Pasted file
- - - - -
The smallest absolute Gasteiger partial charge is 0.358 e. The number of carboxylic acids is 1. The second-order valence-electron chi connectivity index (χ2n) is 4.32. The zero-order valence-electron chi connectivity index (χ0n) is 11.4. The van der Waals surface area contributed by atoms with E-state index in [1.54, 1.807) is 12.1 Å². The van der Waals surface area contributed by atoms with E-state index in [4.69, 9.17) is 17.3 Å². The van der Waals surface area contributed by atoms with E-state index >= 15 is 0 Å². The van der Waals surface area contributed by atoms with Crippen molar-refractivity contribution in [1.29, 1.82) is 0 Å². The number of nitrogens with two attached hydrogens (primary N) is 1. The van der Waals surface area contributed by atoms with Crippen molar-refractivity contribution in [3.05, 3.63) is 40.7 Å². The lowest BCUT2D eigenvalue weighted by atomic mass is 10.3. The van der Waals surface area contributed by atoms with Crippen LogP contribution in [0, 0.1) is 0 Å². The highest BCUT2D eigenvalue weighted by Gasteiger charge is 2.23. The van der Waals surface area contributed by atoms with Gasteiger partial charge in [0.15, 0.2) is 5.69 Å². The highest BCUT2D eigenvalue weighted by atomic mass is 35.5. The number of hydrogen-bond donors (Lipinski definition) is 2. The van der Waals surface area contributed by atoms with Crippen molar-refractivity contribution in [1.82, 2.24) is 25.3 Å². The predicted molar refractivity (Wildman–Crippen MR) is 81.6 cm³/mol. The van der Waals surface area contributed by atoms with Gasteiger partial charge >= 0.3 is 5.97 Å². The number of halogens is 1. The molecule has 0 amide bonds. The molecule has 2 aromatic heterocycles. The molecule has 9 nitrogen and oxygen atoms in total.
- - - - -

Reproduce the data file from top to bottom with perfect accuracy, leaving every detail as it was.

The smallest absolute Gasteiger partial charge is 0.358 e. The number of carboxylic acids is 1. The second-order valence-electron chi connectivity index (χ2n) is 4.32. The zero-order valence-electron chi connectivity index (χ0n) is 11.4. The van der Waals surface area contributed by atoms with E-state index in [1.54, 1.807) is 12.1 Å². The van der Waals surface area contributed by atoms with E-state index in [4.69, 9.17) is 17.3 Å². The van der Waals surface area contributed by atoms with E-state index >= 15 is 0 Å². The van der Waals surface area contributed by atoms with Crippen molar-refractivity contribution in [1.29, 1.82) is 0 Å². The number of nitrogens with two attached hydrogens (primary N) is 1. The van der Waals surface area contributed by atoms with Crippen molar-refractivity contribution in [3.05, 3.63) is 40.7 Å². The lowest BCUT2D eigenvalue weighted by atomic mass is 10.3. The van der Waals surface area contributed by atoms with Crippen LogP contribution in [0, 0.1) is 0 Å². The highest BCUT2D eigenvalue weighted by Gasteiger charge is 2.23. The van der Waals surface area contributed by atoms with Gasteiger partial charge in [0.15, 0.2) is 5.69 Å². The highest BCUT2D eigenvalue weighted by atomic mass is 35.5. The number of hydrogen-bond donors (Lipinski definition) is 2. The van der Waals surface area contributed by atoms with Crippen molar-refractivity contribution in [1.82, 2.24) is 25.3 Å². The predicted molar refractivity (Wildman–Crippen MR) is 81.6 cm³/mol. The van der Waals surface area contributed by atoms with Gasteiger partial charge >= 0.3 is 5.97 Å². The number of halogens is 1. The molecule has 0 amide bonds. The molecule has 2 aromatic heterocycles. The molecule has 9 nitrogen and oxygen atoms in total.